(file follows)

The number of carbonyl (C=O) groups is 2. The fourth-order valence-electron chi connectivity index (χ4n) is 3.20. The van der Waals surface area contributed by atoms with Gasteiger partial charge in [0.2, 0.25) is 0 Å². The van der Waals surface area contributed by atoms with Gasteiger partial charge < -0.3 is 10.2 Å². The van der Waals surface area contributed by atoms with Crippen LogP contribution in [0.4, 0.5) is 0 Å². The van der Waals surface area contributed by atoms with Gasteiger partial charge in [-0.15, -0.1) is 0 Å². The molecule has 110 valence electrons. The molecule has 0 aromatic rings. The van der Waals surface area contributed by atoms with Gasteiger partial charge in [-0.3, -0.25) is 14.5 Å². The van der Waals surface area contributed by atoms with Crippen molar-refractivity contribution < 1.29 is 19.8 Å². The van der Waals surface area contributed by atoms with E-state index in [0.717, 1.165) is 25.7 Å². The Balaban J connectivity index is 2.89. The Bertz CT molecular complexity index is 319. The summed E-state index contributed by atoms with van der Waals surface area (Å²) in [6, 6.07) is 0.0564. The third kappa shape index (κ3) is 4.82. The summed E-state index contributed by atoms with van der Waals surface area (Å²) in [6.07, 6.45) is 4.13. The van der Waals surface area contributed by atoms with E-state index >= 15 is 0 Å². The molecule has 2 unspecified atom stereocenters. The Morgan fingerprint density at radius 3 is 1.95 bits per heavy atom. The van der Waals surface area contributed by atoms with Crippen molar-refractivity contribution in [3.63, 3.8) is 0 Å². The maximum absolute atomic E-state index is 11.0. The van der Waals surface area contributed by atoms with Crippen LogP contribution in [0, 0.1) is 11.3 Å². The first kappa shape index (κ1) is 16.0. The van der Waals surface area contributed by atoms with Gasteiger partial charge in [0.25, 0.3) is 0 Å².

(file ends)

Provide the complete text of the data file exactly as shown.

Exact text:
The number of carbonyl (C=O) groups is 2. The fourth-order valence-electron chi connectivity index (χ4n) is 3.20. The van der Waals surface area contributed by atoms with Gasteiger partial charge in [0.2, 0.25) is 0 Å². The van der Waals surface area contributed by atoms with Gasteiger partial charge < -0.3 is 10.2 Å². The van der Waals surface area contributed by atoms with Crippen LogP contribution in [0.4, 0.5) is 0 Å². The van der Waals surface area contributed by atoms with Gasteiger partial charge in [-0.15, -0.1) is 0 Å². The molecule has 110 valence electrons. The molecule has 0 aromatic rings. The van der Waals surface area contributed by atoms with Gasteiger partial charge in [-0.3, -0.25) is 14.5 Å². The van der Waals surface area contributed by atoms with Crippen molar-refractivity contribution < 1.29 is 19.8 Å². The van der Waals surface area contributed by atoms with E-state index in [0.717, 1.165) is 25.7 Å². The Balaban J connectivity index is 2.89. The Bertz CT molecular complexity index is 319. The summed E-state index contributed by atoms with van der Waals surface area (Å²) in [6, 6.07) is 0.0564. The third kappa shape index (κ3) is 4.82. The summed E-state index contributed by atoms with van der Waals surface area (Å²) in [6.07, 6.45) is 4.13. The van der Waals surface area contributed by atoms with E-state index >= 15 is 0 Å². The molecule has 2 unspecified atom stereocenters. The Morgan fingerprint density at radius 3 is 1.95 bits per heavy atom. The van der Waals surface area contributed by atoms with Crippen molar-refractivity contribution in [3.63, 3.8) is 0 Å². The maximum absolute atomic E-state index is 11.0. The van der Waals surface area contributed by atoms with Crippen LogP contribution in [0, 0.1) is 11.3 Å². The first kappa shape index (κ1) is 16.0. The van der Waals surface area contributed by atoms with Gasteiger partial charge in [0.25, 0.3) is 0 Å².